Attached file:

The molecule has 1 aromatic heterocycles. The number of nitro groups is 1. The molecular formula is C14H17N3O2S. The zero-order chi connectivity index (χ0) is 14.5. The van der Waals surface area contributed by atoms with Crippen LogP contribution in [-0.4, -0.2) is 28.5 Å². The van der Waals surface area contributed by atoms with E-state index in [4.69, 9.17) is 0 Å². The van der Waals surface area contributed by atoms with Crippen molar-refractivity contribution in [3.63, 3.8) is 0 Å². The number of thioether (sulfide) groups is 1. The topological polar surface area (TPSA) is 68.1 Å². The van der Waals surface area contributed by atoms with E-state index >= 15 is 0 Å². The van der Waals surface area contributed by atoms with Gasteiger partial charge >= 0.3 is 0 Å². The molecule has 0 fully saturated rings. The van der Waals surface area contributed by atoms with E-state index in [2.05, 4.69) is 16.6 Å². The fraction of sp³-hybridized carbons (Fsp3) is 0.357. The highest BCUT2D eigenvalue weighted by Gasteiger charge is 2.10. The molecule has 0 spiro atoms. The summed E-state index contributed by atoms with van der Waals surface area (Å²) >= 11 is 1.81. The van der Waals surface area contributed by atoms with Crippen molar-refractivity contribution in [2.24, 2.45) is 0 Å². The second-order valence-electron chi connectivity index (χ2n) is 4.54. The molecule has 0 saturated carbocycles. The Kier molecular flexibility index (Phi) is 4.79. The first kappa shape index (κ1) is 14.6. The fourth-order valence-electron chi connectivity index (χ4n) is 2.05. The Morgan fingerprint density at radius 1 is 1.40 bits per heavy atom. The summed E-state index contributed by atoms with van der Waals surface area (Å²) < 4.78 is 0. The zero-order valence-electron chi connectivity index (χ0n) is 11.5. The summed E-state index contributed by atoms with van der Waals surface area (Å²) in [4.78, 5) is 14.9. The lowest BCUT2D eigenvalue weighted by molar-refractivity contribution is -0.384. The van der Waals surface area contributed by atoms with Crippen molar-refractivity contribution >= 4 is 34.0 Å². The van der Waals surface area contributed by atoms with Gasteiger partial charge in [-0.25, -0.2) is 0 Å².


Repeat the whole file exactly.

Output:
The molecule has 1 aromatic heterocycles. The number of nitro groups is 1. The molecular formula is C14H17N3O2S. The zero-order chi connectivity index (χ0) is 14.5. The van der Waals surface area contributed by atoms with Crippen LogP contribution in [-0.4, -0.2) is 28.5 Å². The van der Waals surface area contributed by atoms with E-state index in [4.69, 9.17) is 0 Å². The van der Waals surface area contributed by atoms with Crippen molar-refractivity contribution in [3.63, 3.8) is 0 Å². The number of thioether (sulfide) groups is 1. The topological polar surface area (TPSA) is 68.1 Å². The van der Waals surface area contributed by atoms with E-state index >= 15 is 0 Å². The van der Waals surface area contributed by atoms with Gasteiger partial charge >= 0.3 is 0 Å². The molecule has 0 fully saturated rings. The van der Waals surface area contributed by atoms with E-state index in [2.05, 4.69) is 16.6 Å². The fraction of sp³-hybridized carbons (Fsp3) is 0.357. The highest BCUT2D eigenvalue weighted by Gasteiger charge is 2.10. The molecule has 0 spiro atoms. The summed E-state index contributed by atoms with van der Waals surface area (Å²) >= 11 is 1.81. The van der Waals surface area contributed by atoms with Crippen molar-refractivity contribution in [2.24, 2.45) is 0 Å². The second-order valence-electron chi connectivity index (χ2n) is 4.54. The molecule has 0 saturated carbocycles. The Kier molecular flexibility index (Phi) is 4.79. The first kappa shape index (κ1) is 14.6. The fourth-order valence-electron chi connectivity index (χ4n) is 2.05. The Morgan fingerprint density at radius 1 is 1.40 bits per heavy atom. The summed E-state index contributed by atoms with van der Waals surface area (Å²) < 4.78 is 0. The zero-order valence-electron chi connectivity index (χ0n) is 11.5. The summed E-state index contributed by atoms with van der Waals surface area (Å²) in [4.78, 5) is 14.9. The lowest BCUT2D eigenvalue weighted by molar-refractivity contribution is -0.384. The van der Waals surface area contributed by atoms with Crippen molar-refractivity contribution >= 4 is 34.0 Å². The van der Waals surface area contributed by atoms with Gasteiger partial charge in [-0.25, -0.2) is 0 Å².